In 2002, an article on water in a small Canadian publication sparked a discussion among a small group of widows and single mothers in Tobin, a section of Kumbo. The women’s discussion recounting the difficulties of living and raising children without access to clean water was printed in response to the article on water. While water was available in the village many people could not afford the cost of the connection. These costs included an application fee, the cost of the pipes from the main line to the house plus the labor and materials to construct the standpipe that supplied the water. Consequently, many families continued to rely on the polluted stream for their daily supply of water. The women’s stories sparked the interest of a small group of readers in Ottawa, Canada. The plight of the women in Tobin energized the readers to try to help. Their self-appointed task was to find ways to finance the cost of helping families obtain a connection with the existing water system. This initial response enabled seventeen families to have a standpipe bringing clean water into their compound.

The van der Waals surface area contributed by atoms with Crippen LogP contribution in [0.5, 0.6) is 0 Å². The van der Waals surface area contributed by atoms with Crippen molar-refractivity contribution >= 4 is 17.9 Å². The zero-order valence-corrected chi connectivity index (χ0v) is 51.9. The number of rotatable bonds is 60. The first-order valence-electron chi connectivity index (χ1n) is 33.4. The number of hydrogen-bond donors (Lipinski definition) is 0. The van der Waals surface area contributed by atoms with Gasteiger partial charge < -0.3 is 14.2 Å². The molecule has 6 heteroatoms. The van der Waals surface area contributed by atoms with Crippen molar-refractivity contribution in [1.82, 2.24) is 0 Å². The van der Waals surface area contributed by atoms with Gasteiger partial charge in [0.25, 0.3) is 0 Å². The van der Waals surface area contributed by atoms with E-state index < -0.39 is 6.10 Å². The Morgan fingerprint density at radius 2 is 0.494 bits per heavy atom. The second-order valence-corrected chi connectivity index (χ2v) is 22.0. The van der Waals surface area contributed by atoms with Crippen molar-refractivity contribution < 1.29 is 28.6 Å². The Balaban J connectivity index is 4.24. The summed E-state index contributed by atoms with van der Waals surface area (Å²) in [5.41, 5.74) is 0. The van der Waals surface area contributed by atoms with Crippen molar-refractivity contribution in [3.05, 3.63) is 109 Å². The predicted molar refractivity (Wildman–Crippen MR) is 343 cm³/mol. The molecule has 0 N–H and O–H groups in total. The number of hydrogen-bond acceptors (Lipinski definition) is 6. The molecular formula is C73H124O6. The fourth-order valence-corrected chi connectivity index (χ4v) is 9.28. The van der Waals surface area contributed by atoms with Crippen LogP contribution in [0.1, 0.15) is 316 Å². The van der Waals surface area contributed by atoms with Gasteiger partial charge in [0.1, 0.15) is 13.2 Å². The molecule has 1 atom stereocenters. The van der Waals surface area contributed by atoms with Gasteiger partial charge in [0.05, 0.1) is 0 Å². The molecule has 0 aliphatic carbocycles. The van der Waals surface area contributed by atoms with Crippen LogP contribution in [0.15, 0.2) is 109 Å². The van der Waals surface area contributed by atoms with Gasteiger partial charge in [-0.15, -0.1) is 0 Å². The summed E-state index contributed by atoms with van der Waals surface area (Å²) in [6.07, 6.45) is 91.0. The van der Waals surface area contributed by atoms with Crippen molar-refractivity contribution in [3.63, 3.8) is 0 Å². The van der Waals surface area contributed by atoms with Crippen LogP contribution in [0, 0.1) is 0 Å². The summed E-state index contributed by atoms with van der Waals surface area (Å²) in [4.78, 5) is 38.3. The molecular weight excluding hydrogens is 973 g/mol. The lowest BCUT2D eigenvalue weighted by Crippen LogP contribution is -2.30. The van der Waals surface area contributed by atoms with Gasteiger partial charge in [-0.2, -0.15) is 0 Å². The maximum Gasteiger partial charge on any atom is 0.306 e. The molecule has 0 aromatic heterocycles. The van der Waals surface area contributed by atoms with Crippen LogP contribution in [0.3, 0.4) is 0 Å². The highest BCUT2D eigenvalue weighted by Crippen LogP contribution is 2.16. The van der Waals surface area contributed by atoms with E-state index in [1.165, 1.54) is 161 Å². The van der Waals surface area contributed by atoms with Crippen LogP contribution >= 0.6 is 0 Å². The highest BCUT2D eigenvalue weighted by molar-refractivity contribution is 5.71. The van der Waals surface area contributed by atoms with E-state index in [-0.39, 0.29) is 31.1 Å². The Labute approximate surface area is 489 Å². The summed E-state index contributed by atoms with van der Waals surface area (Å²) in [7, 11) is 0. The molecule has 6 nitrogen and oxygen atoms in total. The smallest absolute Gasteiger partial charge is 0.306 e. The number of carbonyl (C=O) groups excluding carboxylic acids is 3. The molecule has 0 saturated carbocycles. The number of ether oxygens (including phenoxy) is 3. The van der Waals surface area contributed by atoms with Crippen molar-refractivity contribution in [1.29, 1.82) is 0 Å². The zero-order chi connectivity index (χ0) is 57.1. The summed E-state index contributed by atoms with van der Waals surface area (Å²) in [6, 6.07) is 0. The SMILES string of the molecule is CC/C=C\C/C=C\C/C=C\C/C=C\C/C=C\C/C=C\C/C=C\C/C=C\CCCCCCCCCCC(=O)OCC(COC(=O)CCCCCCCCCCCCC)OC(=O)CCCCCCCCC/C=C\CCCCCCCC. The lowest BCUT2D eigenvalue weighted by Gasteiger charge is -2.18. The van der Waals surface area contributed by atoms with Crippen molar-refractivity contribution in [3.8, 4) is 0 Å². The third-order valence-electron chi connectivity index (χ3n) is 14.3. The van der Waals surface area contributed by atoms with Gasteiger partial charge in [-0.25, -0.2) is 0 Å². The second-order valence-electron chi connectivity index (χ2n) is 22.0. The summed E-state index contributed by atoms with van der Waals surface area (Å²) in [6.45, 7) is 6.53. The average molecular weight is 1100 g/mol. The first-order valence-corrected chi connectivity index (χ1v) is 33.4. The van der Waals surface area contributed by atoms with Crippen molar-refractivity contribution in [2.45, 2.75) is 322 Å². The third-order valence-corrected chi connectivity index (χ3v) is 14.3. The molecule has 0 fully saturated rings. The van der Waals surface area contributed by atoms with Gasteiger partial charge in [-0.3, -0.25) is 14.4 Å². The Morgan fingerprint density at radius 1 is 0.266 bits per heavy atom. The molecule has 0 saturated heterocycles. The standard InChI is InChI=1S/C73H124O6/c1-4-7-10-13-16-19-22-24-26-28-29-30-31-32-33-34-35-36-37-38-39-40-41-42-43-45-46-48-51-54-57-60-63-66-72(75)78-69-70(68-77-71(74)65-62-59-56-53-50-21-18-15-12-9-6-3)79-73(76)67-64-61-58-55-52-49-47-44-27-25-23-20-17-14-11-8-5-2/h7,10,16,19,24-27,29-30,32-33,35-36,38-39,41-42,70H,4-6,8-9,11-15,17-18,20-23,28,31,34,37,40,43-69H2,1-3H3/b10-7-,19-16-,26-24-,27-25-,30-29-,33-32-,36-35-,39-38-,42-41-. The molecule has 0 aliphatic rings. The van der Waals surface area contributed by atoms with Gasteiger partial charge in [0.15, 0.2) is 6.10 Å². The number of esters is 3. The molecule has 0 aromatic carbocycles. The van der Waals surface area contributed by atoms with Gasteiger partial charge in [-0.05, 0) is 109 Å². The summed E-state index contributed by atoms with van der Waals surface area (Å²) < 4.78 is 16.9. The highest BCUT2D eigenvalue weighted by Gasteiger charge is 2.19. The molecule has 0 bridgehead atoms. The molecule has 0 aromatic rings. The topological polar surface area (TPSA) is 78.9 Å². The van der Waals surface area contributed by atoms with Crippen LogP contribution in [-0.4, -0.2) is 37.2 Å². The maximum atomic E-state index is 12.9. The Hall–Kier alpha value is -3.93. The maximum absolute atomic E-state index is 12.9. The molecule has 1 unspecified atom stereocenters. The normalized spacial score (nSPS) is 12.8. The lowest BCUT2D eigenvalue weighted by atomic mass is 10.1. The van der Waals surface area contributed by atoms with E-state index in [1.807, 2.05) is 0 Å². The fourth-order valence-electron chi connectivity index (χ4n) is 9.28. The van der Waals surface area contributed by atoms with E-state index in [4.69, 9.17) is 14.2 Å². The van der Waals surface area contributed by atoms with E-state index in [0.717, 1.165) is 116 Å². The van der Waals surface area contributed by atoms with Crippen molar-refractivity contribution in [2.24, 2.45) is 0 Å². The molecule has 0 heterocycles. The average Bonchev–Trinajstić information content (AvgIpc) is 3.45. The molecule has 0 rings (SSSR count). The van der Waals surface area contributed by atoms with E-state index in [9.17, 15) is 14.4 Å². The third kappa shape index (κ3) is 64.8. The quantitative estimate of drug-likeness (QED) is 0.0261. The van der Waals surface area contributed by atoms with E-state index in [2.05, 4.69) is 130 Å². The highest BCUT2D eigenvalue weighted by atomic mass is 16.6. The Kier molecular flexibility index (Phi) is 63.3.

The news that help had come for obtaining access to clean water spread quickly. Soon applications were arriving from nearby villages for assistance in extending their pipe-borne water systems to quarters (neighborhoods) that lacked access to clean water. And thus, what began as a small gesture to help a few families, grew over the past seven years bringing clean water to twenty-four villages.

All this is possible because of the committed committee in Ottawa that found creative ways to involve more people in their activities including fundraising, education in schools, a newsletter, and a website. Since the project began in 2003, support has grown beyond Ottawa to other parts of Canada, the USA, Great Britain and Japan. In Cameroon, the project has extended to some 24 villages, thanks to the work of Cathy Molloy and her many partners in these villages. In 2008, Mr. Visi Edwin, a civil engineer, joined the project as consultant, planner and supervisor of the village projects. A second phase of the project has been developed to train the caretakers and members of the Water Management Committee in each village to plan and maintain the pipe system, thus ensuring sustainability.
Since this project has been completed and we started drinking good water, we are very sure that nobody has gone to hospital caused by bad drinking water.
� Shatu Shefe, Lower Njanawa